“With regard to [Plaintiff’s] claim regarding his placement in administrative segregation, [the Fifth Circuit] has held that ‘absent extraordinary circumstances, administrative segregation as such, being an incident to the ordinary life as a prisoner, will never be a ground for a constitutional claim.’” Bonner v. Alford, 594 F. App’x 266, 267 (5th Cir. 2015) (per curiam) (quoting Pichardo v. Kinker, 73 F.3d 612, 612–13 (5th Cir. 1996)); see also Wilkerson v. Stalder, 329 F.3d 431, 435–36 (5th Cir. 2003) (noting that “this circuit has continued to hold post-Sandin that an inmate has no protectable liberty interest in his classification” and remanding case to determine if lock-down status for thirty years was “atypical” under Sandin); Madison v. Parker, 104 F.3d 765, 767–68 (5th Cir. 1997) (finding restriction on prison privileges is merely a change in the conditions of an inmate’s confinement). Furthermore, the Fifth Circuit has specifically addressed an inmate’s placement in administrative segregation along with the loss or restriction of most prison privileges and determined that protection under the Due Process Clause is not available. See Lewis v. Dretke, No. 02-40956, 2002 WL 31845293, at *1 (5th Cir. 2002) (per curiam) (holding restrictions on commissary, telephone, recreation, and library privileges as well as attendance at religious services, along with 15 days of solitary confinement, resulting from allegedly false disciplinary charges do not implicate due process); Sharp v. Anderson, No. 99-60676, 2000 WL 960568, at *1 (5th Cir. 2000) (per curiam) (finding confinement in segregation for 112 days after inmate was found not guilty of disciplinary charge does not implicate the protections of the due process clause); Berry v. Brady, 192 F.3d 504, 508 (5th Cir. 1999) (finding loss of visitation session insufficient to implicate a liberty interest). Since Plaintiff does not have a constitutionally protected right to a certain classification level or any privileges associated with a certain classification level while in prison, his due-process claim fails.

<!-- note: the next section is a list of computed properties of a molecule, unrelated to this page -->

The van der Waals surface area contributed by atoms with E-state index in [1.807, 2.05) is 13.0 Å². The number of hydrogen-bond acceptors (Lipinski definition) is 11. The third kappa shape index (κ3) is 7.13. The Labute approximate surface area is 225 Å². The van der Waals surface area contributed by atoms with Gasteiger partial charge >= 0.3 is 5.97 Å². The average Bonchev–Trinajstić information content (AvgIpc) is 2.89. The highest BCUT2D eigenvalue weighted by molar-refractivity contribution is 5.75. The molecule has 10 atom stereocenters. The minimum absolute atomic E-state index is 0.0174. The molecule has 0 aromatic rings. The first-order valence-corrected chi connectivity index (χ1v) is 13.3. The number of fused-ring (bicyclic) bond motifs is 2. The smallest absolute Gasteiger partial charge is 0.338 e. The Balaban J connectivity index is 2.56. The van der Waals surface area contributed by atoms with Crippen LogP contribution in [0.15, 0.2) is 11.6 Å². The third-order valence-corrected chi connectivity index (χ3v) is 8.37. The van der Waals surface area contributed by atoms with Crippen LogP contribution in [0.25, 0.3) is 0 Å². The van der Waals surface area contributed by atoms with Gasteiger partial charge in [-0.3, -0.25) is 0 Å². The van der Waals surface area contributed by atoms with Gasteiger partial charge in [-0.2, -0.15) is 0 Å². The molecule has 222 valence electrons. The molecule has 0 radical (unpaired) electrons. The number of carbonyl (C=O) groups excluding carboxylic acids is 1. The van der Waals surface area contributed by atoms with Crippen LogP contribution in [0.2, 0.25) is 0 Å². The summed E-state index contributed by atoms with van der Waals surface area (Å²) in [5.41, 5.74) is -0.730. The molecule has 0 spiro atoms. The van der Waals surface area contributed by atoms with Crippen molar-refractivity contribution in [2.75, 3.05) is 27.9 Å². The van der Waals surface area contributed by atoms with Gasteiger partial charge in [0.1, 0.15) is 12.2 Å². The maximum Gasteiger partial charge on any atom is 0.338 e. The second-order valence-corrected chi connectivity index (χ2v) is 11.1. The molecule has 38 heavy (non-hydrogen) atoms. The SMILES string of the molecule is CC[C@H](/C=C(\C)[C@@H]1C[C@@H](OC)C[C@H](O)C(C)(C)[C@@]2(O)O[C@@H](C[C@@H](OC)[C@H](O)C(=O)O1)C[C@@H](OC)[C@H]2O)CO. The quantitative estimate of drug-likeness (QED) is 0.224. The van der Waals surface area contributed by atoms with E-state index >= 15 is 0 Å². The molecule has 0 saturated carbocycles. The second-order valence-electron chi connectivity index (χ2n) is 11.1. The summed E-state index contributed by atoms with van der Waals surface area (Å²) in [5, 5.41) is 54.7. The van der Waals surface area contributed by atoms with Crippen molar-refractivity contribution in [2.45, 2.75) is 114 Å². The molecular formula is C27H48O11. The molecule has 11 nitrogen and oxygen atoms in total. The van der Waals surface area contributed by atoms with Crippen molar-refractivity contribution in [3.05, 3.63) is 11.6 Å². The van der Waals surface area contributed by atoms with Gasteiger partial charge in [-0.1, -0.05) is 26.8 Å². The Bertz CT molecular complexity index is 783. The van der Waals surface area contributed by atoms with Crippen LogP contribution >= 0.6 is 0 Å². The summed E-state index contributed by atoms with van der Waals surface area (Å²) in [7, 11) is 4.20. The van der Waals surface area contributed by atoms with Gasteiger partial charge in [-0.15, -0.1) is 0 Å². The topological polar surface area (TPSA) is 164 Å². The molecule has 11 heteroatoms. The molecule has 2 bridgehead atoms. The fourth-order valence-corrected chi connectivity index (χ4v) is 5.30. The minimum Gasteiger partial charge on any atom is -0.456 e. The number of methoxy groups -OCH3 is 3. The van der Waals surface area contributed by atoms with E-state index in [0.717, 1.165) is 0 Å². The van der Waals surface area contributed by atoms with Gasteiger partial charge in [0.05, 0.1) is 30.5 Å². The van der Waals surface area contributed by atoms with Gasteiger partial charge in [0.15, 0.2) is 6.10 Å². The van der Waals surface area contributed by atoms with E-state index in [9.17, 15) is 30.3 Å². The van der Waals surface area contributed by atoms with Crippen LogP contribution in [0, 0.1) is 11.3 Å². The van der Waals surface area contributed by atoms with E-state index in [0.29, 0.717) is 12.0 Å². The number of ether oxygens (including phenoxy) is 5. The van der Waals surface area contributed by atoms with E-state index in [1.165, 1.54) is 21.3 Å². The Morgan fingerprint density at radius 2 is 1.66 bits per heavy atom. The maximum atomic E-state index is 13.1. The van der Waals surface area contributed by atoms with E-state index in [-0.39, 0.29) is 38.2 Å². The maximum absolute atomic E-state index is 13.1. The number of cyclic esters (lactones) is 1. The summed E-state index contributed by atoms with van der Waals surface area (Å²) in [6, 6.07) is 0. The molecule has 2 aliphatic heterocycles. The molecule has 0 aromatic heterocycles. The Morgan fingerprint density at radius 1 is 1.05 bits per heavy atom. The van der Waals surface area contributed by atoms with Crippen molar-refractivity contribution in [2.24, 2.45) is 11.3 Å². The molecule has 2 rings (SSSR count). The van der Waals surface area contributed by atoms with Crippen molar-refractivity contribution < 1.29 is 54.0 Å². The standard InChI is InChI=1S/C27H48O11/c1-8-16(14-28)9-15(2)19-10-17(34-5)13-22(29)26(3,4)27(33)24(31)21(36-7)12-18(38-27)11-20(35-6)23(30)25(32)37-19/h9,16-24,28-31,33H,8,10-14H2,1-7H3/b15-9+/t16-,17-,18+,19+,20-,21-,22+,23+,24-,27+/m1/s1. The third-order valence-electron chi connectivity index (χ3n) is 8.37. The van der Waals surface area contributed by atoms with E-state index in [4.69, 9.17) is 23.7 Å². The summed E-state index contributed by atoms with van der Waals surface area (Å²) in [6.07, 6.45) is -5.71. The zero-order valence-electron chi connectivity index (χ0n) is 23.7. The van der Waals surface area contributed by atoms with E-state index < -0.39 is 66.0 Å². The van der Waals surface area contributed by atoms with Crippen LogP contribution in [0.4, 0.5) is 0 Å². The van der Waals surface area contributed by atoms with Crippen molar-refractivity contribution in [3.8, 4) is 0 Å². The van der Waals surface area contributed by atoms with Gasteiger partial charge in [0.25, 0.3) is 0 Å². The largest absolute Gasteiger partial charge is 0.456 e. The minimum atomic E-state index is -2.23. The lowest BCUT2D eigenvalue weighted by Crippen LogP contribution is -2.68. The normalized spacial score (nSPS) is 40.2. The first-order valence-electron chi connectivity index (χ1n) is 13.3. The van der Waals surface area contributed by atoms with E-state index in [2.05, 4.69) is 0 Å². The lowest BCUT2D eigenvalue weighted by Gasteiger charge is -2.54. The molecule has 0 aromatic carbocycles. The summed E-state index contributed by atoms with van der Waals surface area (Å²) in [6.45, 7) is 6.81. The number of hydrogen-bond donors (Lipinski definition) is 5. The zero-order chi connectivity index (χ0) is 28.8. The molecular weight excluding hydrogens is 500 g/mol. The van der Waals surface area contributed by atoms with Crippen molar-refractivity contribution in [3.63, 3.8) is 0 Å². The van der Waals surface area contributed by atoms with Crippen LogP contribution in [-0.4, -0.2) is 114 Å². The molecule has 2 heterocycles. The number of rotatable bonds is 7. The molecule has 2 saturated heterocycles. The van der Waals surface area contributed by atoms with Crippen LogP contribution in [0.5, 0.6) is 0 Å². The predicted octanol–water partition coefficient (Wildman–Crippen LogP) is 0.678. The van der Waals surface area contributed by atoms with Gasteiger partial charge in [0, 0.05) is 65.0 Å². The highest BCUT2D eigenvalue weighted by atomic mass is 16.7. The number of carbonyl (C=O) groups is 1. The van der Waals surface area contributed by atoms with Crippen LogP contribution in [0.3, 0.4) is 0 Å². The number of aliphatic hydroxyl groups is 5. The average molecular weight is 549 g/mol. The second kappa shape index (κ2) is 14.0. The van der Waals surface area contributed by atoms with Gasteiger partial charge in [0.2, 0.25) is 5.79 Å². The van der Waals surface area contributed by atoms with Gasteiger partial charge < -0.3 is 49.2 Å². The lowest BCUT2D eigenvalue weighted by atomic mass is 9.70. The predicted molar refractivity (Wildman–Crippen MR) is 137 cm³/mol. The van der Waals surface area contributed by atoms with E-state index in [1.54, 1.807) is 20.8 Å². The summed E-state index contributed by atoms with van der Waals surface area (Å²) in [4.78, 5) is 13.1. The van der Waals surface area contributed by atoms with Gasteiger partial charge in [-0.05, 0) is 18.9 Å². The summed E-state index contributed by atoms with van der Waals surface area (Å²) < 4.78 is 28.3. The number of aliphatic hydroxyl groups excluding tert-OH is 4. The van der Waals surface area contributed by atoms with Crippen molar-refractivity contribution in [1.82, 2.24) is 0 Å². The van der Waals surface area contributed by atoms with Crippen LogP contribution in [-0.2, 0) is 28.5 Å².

Likewise, the Court finds that to the extent Plaintiff is claiming that MDOC policy and procedure was violated by the complained-of RVR and resulting disciplinary process, he is not entitled to relief under § 1983. These allegations, without more, simply do not rise to the level of a constitutional deprivation. See Guiden v. Wilson, 344 F. App’x 980, 981 (5th Cir. 2009) (per curiam) (“A violation of a prison rule by itself is insufficient to set forth a claim of a constitutional violation.” (citing Hernandez v. Estelle, 788 F.2d 1154, 1158 (5th Cir. 1986))).
In addition, the Court finds that Plaintiff does not have a federally protected liberty interest in having a prison grievance investigated or resolved to his satisfaction. Geiger v. Jowers, 404 F.3d 371, 373–74 (5th Cir. 2005) (per curiam); see also Mahogany v. Miller, 252 F. App’x 593, 595 (5th Cir. 2007) (per curiam) (holding inmate does not have protected liberty interest in filing grievances). Therefore, Plaintiff’s claims related to how his grievance was handled within the prison- administrative-remedy program are frivolous. Morris v. Cross, 476 F. App’x 783, 785 (5th Cir. 2012) (per curiam) (finding inmate’s claim that he was denied adequate investigation into his grievance was properly dismissed as frivolous); Staples v. Keffer, 419 F. App’x 461, 463 (5th Cir. 2011) (per curiam) (finding prisoner “does not have a constitutional right to a grievance procedure at all” and therefore claims that appeals within the prison system were “arbitrarily and capriciously denied” are not cognizable).
The Court has considered the pleadings and applicable law. For the reasons stated, this civil action is dismissed as frivolous and for failure to state a claim pursuant to 28 U.S.C. § 1915(e)(2)(B)(i) and (ii). This dismissal will count as a “strike” in ...